by Stu Chisholm
Back around 2000, David H. Lyman published an article entitled “The Creative Personality.” In it, he outlined the various characteristics of creative people, and advised readers to make a list of those things they share and note those that they don’t.
This is something I do constantly; like Benjamin Franklin, I fold a piece of paper in half (yes, actual paper!) and put my strengths on one side and weaknesses on the other. I do this not only while watching other entertainers, but watching anyone who is considered outstanding at what they do.
Innovate and Create Something Unique
Because we’re entertainers, we constantly need to innovate. While I’m a big fan of trade show seminars, all of the incredible workshops that have sprung up over the years and even articles in trade blogs like test.promobiledj.com, and publications like Mobile Beat and DJ Times magazines.
Whatever you gain from these can be filed under “education.” Innovation comes from building on that learning, and combining it with your experience and imagination to create something unique.
None of the snappy things you learn and emulate from workshops and seminars came from other workshops! They were created in someone’s head, tested in front of spectators and tweaked over time into a solid, performance-enhancing show element. (Or maybe an entire new type of show.)
Think about it: David Copperfield or Criss Angel didn’t become famous copying routines of other magicians. Why do we think we’ll become world-class DJs by copying other DJs?
Again, there’s certainly nothing wrong with learning from other pros. Successful businesses in many fields network and collaborate regularly. If your goal is to be just another relatively successful business in the crowd, then you really have everything you need right here.
But if your goal is to stand out; to maybe one day be the person GIVING the workshop or seminar; to be on television talking about your book, program or act, then you need to spark your own creativity!
Gain to Skills for Improvement
Jumping-off points can be as varied as the number of entertainers. Some take improvisation classes while others dabble in community theater. I have another friend who volunteers at his local cable TV station, and yet another that does stand-up comedy.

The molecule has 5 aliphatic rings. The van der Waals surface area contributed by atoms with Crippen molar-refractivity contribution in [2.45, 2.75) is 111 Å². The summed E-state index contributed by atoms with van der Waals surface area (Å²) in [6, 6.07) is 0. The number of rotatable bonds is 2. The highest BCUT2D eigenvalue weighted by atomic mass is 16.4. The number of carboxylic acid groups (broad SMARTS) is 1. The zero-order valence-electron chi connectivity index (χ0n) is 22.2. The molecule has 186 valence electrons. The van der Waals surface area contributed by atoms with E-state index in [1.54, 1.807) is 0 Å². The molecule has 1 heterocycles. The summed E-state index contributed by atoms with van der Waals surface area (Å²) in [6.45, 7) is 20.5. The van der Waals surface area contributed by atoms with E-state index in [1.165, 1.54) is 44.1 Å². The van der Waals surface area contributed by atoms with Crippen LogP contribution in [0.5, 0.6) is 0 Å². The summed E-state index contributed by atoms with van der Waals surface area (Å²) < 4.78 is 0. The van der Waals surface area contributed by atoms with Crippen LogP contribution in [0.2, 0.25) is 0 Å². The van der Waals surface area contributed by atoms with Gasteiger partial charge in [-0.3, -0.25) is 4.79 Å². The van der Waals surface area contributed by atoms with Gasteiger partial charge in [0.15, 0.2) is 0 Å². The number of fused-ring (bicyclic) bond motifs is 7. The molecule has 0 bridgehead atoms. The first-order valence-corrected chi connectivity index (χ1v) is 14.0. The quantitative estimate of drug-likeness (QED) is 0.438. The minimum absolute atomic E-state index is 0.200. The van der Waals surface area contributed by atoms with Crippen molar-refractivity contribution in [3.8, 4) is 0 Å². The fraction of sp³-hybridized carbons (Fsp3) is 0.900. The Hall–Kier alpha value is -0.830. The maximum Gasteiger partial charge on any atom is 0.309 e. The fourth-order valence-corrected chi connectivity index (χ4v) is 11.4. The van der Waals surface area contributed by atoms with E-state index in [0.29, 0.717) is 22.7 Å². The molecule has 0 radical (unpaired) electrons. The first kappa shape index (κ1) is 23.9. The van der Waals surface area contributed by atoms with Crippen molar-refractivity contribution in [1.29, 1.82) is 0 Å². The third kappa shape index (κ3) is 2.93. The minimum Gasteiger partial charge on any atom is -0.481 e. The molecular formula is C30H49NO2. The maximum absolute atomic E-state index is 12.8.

In all of these pursuits, you can gain skills you might not even realized you had, and will find a lot of things that will translate into a better DJ performance. You might not even need to leave home! Instead of “vegging out” in front of the tube, watch it with a notepad. Which entertainers hold your attention? Leno? Dave? Conan? Or maybe Jon Stewart? Why? What makes him or her stand out in your mind?
Practice always makes perfect, and one of the things we as mobile DJs are regularly called on to do is to make announcements and speak in public. You don’t want to make your client’s wedding reception a practice session! So what are the options? For me, the best answer is Toastmasters.
Not only can you get in a lot of mic time in front of an audience, but they are dedicated to help you improve and grow as a public speaker. Experience is always the best instructor, and here’s where you can get a healthy dose!
Find Your Inspiration
The bottom line is to find your inspiration, use it to fire your imagination and INNOVATE. Robert Kennedy once said, “Some men see things as they are and say, why? I dream things that never were and say, why not?”
One more thing to consider: innovation has its enemies. In order to innovate, you’ll often have to break the rules. You’ll have people in your life saying, “That’ll never work,” or “It can’t be done.” Then there are the “too” arguments: it’s too exotic; too over-the-top; too unfamiliar and on and on.
Lenny Bruce was too profane, George Carlin was too controversial, the Beatles were too “guitar oriented,” the Who were too loud… yet do you remember all of those people who made those arguments? I don’t either. In the immortal words of Fleetwood Mac, go your own way. Spark your creativity, innovate and be more than “just a DJ.”
Stu Chisholm – The Complete Disc Jockey
Stu Chisholm of Stu & His Crew Professional Disc Jockey Service in Michigan, has has worked in several areas of the DJ Universe.
He’s been a radio, mobile, club and roller skating rink DJ in the Detroit area since 1979, and done commercial voice-over work, as well.
Stu has been a keynote and featured speaker at DJ trade shows in the U.S., Mexico and Canada. He is the author of the book, “The Complete Disc Jockey” and is a regular columnist with Mobile Beat Magazine.
To contact him, email DJStuCrew@gmail.com. You can grab Stu’s book at TheCompleteDiscJockey.com.